Fortunately, AM had a tree posted that matched with Joyce’s tree:

AM has shared matches with Cynthia and Erin, but I don’t know if Cynthia and Erin also have Rounseville ancestors.

The next match is with Jody. The interesting thing is that Jody matches Richard, Susan and Joseph. That is interesting as she doesn’t match Cynthia and Erin. That makes me think that this could be a Rounseville match.

Joyce’s Miller Double Match

Joyce matches Miller, but they have shared matches with Chuck and AM:

That means that Miller matches Joyce on their Snell and Gurney sides. One side must match more than the other, but I can’t tell which. This doesn’t really matter as I am looking for Hartley DNA.

The next match is Bessey. She matches Chuck, and many other of my 2nd cousins, so I can’t tell if the match is just on the Snell side or Snell and Hartley side. I sent a message to Bessey to see if we could figure this out. I have the same issue with Beth:

Hopefully, these will sort themselves out soon.

This is also a bit confusing. Mark shows clearly as a Gurney match, but doesn’t have a shared match with AM:

Because of this, I put Mark in a Gurney2 slot:

Next, JM was managed by the same person as AM and matches AM but not Mark. JM has a private tree for some reason. JM also matched Miller but not Mark.

Joyce and CL

CL seems to be popular on my list. Here is CL’s tree:

The tree is a bit different than the one I have as I have Lucy Chace marrying Jonathan Gurney. I also have Lucy as Franklin’s mother in my tree. At any rate, CL pulls Mark back into the fold as CL is related to AM, Mark and JM:

Joyce’s 50th Match: Jessica

Joyce has 50 matches per page and Jessica is the last on her page. Jessica’s tree connects her to Chuck’s tree and Joyce through Florence Taylor:

Florence’s grandfather was Isaiah Hatch Snell. I can draw out a tree like this:

That makes Joyce and Jessica 2nd cousins twice removed.

Out of 50 of Joyce’s top matches, we have eight people associated with one of Joyce’s grandparents. However, we don’t yet have matches for Hartley or Rounseville only grandparents.

Page 2 of Joyce’s DNA Matches

Salley is match number 51:

Salley is a 3rd cousin, once removed to Joyce on their Rounseville side. However, notice that Salley also has Chace ancestors.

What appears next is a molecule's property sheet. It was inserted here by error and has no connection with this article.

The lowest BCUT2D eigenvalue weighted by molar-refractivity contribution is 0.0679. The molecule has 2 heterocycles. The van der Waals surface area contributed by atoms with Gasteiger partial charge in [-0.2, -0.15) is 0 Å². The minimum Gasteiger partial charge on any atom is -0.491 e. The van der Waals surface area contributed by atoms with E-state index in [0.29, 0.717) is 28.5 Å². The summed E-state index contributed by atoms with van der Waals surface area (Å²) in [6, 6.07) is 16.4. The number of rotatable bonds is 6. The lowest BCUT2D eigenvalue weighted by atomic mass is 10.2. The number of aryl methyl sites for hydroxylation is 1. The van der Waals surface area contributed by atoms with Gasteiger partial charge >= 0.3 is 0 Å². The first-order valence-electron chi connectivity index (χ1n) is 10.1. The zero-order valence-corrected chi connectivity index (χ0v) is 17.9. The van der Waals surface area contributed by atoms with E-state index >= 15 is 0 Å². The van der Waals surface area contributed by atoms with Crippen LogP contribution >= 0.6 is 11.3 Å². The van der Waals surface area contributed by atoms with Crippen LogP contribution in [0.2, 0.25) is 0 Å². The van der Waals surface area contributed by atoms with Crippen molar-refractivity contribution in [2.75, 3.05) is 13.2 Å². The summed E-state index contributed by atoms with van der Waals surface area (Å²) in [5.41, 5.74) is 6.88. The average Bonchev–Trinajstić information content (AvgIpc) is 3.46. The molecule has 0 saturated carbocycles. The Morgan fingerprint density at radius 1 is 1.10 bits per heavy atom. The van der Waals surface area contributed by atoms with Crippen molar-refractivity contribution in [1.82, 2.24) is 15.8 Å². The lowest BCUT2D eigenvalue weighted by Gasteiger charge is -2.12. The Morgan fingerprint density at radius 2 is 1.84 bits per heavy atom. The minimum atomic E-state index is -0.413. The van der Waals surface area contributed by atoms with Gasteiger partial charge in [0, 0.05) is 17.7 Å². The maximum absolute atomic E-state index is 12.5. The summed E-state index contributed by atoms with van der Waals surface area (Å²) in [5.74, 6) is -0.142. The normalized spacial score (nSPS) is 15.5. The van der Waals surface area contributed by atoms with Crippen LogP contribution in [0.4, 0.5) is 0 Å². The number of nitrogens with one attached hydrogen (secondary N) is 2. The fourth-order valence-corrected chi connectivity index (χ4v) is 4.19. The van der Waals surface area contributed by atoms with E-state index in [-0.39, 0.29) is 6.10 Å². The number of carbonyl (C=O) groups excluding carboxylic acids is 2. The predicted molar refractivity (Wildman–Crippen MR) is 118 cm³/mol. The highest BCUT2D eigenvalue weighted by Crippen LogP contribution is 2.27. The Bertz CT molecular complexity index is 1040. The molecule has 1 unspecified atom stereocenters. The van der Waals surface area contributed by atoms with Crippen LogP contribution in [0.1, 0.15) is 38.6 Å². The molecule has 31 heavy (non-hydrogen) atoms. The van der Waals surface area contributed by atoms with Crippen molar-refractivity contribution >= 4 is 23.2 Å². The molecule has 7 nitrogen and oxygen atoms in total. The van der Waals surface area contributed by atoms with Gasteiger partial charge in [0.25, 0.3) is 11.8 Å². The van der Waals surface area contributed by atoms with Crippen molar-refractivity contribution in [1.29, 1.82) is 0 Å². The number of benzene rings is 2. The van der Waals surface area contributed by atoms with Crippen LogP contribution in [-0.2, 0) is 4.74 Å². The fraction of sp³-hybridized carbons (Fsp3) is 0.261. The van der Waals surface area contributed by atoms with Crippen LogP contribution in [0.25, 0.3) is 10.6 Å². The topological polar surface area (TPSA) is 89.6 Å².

Joyce’s 4th Cousins by DNA

Here I went down the matches as they are now falling into place:

Mark is matching in and out. JR matched CL but not AM and Miller, so I put JR in the Gurney side. At some point, the DNA relatives will not match all of each other. Also one may be related to a Gurney, for example and one may be related to a Gurney grandparent ancestor that is not related to Gurney. In that case, they will not match, but the match will be along the Gurney grandparent ancestral line for Joyce.

Here are some more for the chart:

I had a second match with Rounseville that didn’t match the first, so I added another color of blue. I had two that matched Joseph, and some of the other matches were common with Gurney, so I added Joseph to Gurney. This is fine as long as Joseph doesn’t match Salley or SB. Joseph does match Salley. So I’ll keep Ashley and Kingsley under Gurney and take Joseph off of Gurney. I also took Ashley off of Gurney as I saw no other obvious matches.

The First Hartley Match

The First Hartley Match along Joyce’s Hartley grandparent line is actually has a Howorth ancestor.

Unfortunately, Victoria’s ancestor is Edmund Howorth and mine is James Howorth. However, she has shared matches with someone with “Howerth” in their line and a person with a Howorth name. I have that Joyce’s third great-grandfather was James Howorth born in 1768.

Joyce’s Top 100 Matches

Here are Joyce’s top 100 matches:

I found only one identified Hartley match on Joyce’s Hartley Line. That one is in bright blue. Most of Joyce’s matches were on her Snell or Gurney Line.

What I Have Learned

  • My goal in this exercise was to separate the Snell from the Hartley DNA matches. What I found was that there were very few Hartley matches to separate. I think the reason for this is that Robert Hartley (Jocye’s 2nd great-grandfather) born 1803 had two children: Greenwood and Ann. Greenwood had two children who lived to adulthood: James and Mary Ann. As a result there were not many descendants at this level who have tested for DNA.
  • Slogging through Joyce’s matches, I got a sense of who was related to whom. The Snell and Gurney lines go back to colonial times. At a certain point there are crossovers in the lineages. That is why there some poeple who match on on the orange and green lines.
  • The Gurney and Rounseville green and blue lines were split into two. That is probably due to the Gurney and Rounseville mothers (Chace and Evans). There would be people related to those lines that would not be related to the Gurney and Rounseville Lines.